The Model Penal Code is currently in the process of being revised and is set to include these risk assessment tools in the sentencing process. According to Starr, this is a serious development because it reflects the increased support of these practices and because of the Model Penal Code’s great influence in guiding penal codes in other states. Attorney General Eric Holder has already spoken against the practice, but it will be interesting to see whether his successor will continue this campaign.

Even if EBS can accurately measure risk of recidivism (which is uncertain according to Starr), does that mean that a greater prison sentence will result in less future offenses after the offender is released? EBS does not seek to answer this question. Further, if knowing there is a harsh penalty for a particular crime is a deterrent to commit said crime, wouldn’t adding more uncertainty to sentencing (EBS tools are not always transparent and sometimes proprietary) effectively remove this deterrent?

Even though many questions remain unanswered and while several people have been critical of the practice, it seems like there is great support for the use of these instruments. They are especially easy to support when they are overwhelmingly regarded as progressive and scientific, something Starr refutes. While there is certainly a place for data analytics and actuarial methods in the criminal justice system, it is important that such research be applied with the appropriate caution. Or perhaps not at all. Even if the tools had full statistical support, the risk of further exacerbating an already disparate criminal justice system should be enough to halt this practice.

Both Starr and Holder believe there is a strong case to be made that the risk prediction instruments now in use are unconstitutional. But EBS has strong advocates, so it’s a difficult subject. Ultimately, evidence-based sentencing is used to determine a person’s sentencing not based on what the person has done, but who that person is.

De-anonymizing open data, just because you can… should you?

Thursday, October 23rd, 2014

If an essential part of the data reveals personally identifiable information (PII), should the data not be released? Should the users of open data be the ones responsible for ensuring proper use of the data?

I mention this question because of an article by an intrepid Gawker reporter who decided he could correlate photos of celebrities in NYC taxis (with visible Taxi medallions) and the de-anonymized database on every NYC cab ride in 2013 to determine whether celebrities tipped their cab drivers. Of course, this article is another example of “Celebrities doing normal people things like using taxis”, but the underlying question here is just because you can violate people’s privacy does it mean you should?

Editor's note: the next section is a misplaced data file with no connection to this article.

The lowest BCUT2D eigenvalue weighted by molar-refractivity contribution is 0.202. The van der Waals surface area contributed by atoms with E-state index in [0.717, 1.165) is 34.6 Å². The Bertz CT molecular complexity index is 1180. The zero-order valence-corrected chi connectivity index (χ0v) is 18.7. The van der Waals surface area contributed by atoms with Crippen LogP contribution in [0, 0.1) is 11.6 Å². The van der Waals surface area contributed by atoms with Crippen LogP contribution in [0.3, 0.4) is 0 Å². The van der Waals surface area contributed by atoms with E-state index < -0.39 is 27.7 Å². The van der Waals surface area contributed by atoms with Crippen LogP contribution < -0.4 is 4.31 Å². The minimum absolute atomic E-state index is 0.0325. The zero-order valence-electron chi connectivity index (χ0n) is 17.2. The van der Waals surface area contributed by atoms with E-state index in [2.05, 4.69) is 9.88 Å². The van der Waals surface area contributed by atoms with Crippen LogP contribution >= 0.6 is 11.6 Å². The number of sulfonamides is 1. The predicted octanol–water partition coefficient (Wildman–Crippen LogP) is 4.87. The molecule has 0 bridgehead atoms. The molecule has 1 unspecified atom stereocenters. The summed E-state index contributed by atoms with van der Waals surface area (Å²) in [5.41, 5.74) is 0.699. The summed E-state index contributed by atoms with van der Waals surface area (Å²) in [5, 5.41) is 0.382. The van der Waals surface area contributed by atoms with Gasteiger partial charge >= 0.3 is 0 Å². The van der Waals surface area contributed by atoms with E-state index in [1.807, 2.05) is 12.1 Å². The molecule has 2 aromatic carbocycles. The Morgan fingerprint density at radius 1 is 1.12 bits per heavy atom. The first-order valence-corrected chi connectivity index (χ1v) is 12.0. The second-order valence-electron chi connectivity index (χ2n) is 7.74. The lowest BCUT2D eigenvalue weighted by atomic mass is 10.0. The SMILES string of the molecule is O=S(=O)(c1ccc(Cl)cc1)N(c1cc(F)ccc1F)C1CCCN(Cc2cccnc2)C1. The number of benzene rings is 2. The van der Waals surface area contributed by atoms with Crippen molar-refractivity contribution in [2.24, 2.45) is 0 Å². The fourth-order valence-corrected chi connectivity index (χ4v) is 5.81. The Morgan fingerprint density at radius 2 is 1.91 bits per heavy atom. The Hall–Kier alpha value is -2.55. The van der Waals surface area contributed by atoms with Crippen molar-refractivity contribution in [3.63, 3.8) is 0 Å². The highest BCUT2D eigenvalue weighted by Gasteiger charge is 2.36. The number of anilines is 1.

Identifying celebrities and their cab rides was first done by an intern at Neustar, Anthony Tockar. In his post he recognizes that it is relatively easy to reveal personal information about people. Not only could he match cab rides to a couple of celebrities, but he also showed how you can easily see who frequently visits Hustler’s. Tockar says:

Now while this information is relatively benign, particularly a year down the line, I have revealed information that was not previously in the public domain.

He uses these examples to introduce a method of privatizing data called “differential privacy.” Differential privacy basically adds noise to the data when you zoom in on it so you can’t identify specific information about an individual, but you can still get accurate results when you look at the data as a whole. This is best exemplified by the graphic below.

This shows the average speed of cab drivers throughout the day. The top half is the actual average speed of all drivers and the average speed of all drivers after the data is run through the differential privacy algorithm. The bottom half shows the same for an individual cab driver. Click on the graphic to go to an interactive tool that lets you play around with the privacy parameter, ε.

But we’re still struggling with getting data off PDF’s or worse, filing cabinets. It’ll take years before we can create such privacy mechanisms for current open data! What to do in the meantime? It would seem that Gawker stopped reading after “Bradley Cooper left no tip” (actually, we don’t know since tips are not recorded if paid in cash). Just because someone could look up ten celebrities’ cab rides does it mean they should have? The reporter even quotes Tockar’s quote about “revealing information not previously in the public domain”. The irony seems to have been lost on Gawker. I’m of the opinion that Gawker shouldn’t have published an article about celebrities’ cab rides no more than it should publish their phone numbers if they were available inside a phone book. Unless it was trying to make a point about privacy and open data, which would’ve made for a great conversation piece.  Except it wasn’t since it was all about tipping. They even reached out to publicists for comments on the tipping.

Ultimately, who cares about Bradley Cooper taking a taxi. But when you go “hey, let’s see how many celebrities I can ID from this data” and write an article about it without questioning the privacy implications, you’re basically saying “Yes, because you can, it means you should.”

UPDATE: ok, so apparently there is a reason it’s called “Gawker”. See this example where this same author tries to out a Fox News reporter. Today I learned.

Reddit is NOT a failed state….

Thursday, October 9th, 2014

It has it’s problems for sure, but I wouldn’t be so quick to dismiss it as having failed.